E-mail problems - General, formatting, HTML
E-mail problems - more.... Including security aspects
E-mail etiquette - and "netiquette" for non-profits, NGOs and SMBs
E-mail etiquette for lists
E-mail and IT abbreviations
Filtering incoming E-mail - typical "list" usage
Emoticons and Smileys
Obfuscate e-mail addresses
AOL E-mail problems
Email and email discussion groups have been around for decades, and a general consensus has been reached concerning what constitutes "proper" use and "etiquette" including E-mail etiquette for mailing lists. E-mail should constitute a vigorous and informative flow of letters and in the interests of maintaining a high ratio of information to volume, some "Thou Shalt Nots" are listed below.
These items are not meant to be read and memorized. They may be informative if you are new to email and group discussions, but their main function is as a point of referral, should someone happen to be unaware of a particular aspect of netiquette.
Please keep your message relatively short. There are no firm guidelines, but four screens of text is getting pretty big.
Please consider carefully before submitting a REPLY to "All". It's your call, but there are many instances when it's much more appropriate to send email directly to the individual person who sent the mail. The value of the list to individual members goes down as the percentage of irrelevant posts goes up.
If you REPLY to "All", please take care not to quote the entire original message in your note. It may be necessary for reasons of clarity to quote portions of the original message, but keep in mind that everyone on the list already has it, and there is no need to send them a second complete copy. Email software automatically gives your reply a subject line that makes it easy for those who are interested to find the message to which you refer.
Please avoid the dreaded "Me Too!" REPLY. This is the one in which - in its pure form - an entire message (headers, signature, and all) is re-posted to everyone on the list with the addition of the responder's header and signature, plus a single line of text indicating agreement. Consider instead replying to the original poster, or - if your confirmation absolutely *must* go to the entire group - remove all but the first two lines of the original message. That and the subject will be more than enough for anyone who's interested.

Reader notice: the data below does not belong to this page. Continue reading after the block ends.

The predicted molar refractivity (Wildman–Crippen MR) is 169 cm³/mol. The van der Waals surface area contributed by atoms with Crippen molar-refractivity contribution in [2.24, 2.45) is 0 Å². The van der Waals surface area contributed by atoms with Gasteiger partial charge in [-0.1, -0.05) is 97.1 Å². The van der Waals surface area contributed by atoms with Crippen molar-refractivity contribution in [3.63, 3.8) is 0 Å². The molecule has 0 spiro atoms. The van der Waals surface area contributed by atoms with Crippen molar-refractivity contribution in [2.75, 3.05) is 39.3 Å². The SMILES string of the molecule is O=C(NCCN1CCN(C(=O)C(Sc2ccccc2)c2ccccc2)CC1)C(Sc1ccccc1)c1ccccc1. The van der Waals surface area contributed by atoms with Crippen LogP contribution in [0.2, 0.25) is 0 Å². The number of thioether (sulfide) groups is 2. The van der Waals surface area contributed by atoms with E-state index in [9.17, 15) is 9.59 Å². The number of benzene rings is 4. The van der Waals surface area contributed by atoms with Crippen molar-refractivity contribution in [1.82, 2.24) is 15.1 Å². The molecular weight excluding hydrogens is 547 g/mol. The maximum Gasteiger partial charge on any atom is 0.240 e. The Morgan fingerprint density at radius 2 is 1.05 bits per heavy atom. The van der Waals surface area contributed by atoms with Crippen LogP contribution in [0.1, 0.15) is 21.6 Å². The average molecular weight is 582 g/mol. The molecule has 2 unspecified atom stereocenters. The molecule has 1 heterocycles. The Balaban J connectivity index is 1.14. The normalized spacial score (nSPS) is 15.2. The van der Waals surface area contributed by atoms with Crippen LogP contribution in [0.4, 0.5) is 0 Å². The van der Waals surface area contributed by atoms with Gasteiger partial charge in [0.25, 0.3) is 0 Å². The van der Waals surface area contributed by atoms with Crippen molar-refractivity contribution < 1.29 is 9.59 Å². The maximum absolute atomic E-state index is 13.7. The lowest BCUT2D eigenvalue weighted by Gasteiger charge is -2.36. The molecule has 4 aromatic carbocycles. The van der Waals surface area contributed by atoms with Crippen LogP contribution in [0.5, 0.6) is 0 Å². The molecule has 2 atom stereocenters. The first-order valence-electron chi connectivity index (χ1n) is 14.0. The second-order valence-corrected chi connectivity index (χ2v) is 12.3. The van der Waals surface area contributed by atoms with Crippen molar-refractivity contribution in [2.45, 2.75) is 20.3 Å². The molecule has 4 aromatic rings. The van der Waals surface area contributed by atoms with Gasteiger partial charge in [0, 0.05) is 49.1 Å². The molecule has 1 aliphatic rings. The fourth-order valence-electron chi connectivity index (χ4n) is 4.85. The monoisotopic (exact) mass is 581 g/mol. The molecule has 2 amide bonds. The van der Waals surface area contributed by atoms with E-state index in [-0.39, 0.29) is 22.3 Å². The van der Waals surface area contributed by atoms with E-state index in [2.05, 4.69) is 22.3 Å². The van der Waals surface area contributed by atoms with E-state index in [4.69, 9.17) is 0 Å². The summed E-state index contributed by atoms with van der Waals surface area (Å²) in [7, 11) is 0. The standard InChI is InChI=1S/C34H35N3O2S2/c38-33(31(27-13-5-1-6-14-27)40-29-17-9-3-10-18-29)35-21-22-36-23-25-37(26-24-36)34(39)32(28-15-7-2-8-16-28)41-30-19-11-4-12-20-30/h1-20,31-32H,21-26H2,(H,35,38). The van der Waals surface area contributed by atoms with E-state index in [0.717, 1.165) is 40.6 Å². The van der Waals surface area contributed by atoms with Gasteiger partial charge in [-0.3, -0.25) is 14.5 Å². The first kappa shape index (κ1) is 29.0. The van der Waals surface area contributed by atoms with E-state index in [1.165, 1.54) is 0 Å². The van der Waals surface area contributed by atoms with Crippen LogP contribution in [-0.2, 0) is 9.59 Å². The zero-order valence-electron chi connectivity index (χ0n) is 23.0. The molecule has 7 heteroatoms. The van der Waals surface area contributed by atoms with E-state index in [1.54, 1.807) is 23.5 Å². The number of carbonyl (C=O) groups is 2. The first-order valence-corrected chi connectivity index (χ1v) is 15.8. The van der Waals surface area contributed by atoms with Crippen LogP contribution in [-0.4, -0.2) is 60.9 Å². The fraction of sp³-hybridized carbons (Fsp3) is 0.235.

No large commercial messages. If you have a product or service you wish to tell the list members about, a three line description and a URL will be enough to let those who are interested find out about it.
Do not attach pictures, programs, word processor documents or other files to your messages to a group or list. Many people have fast computers and fast Internet connections, but not all of us. As well, many people have to physically remove each attachment from their hard drive. If you have something of interest make a short announcement in the list and then send your file to those who reply, or make it available through the WWW or FTP.
If you are using a later version of Netscape you may get a complaint that you are attaching a "vcard.vcf" file to your email. You can turn it off by selecting Edit/Preferences/Mail & Groups/Identity and unchecking the box at the bottom about attaching Address Book Card to messages.
If you are using Microsoft email clients - Exchange, Outlook, and Outlook Express, to name a few - you MAY receive complaints about WINMAIL.DAT files, or other attachments that you're sure you didn't send. This is because these email clients can be set to send extra formatting information. There will be an option for turning off the extra formatting (Rich Text Format, HTML) but its location varies depending on which email client you're using. Try the Address Book first.
9 February, 2007
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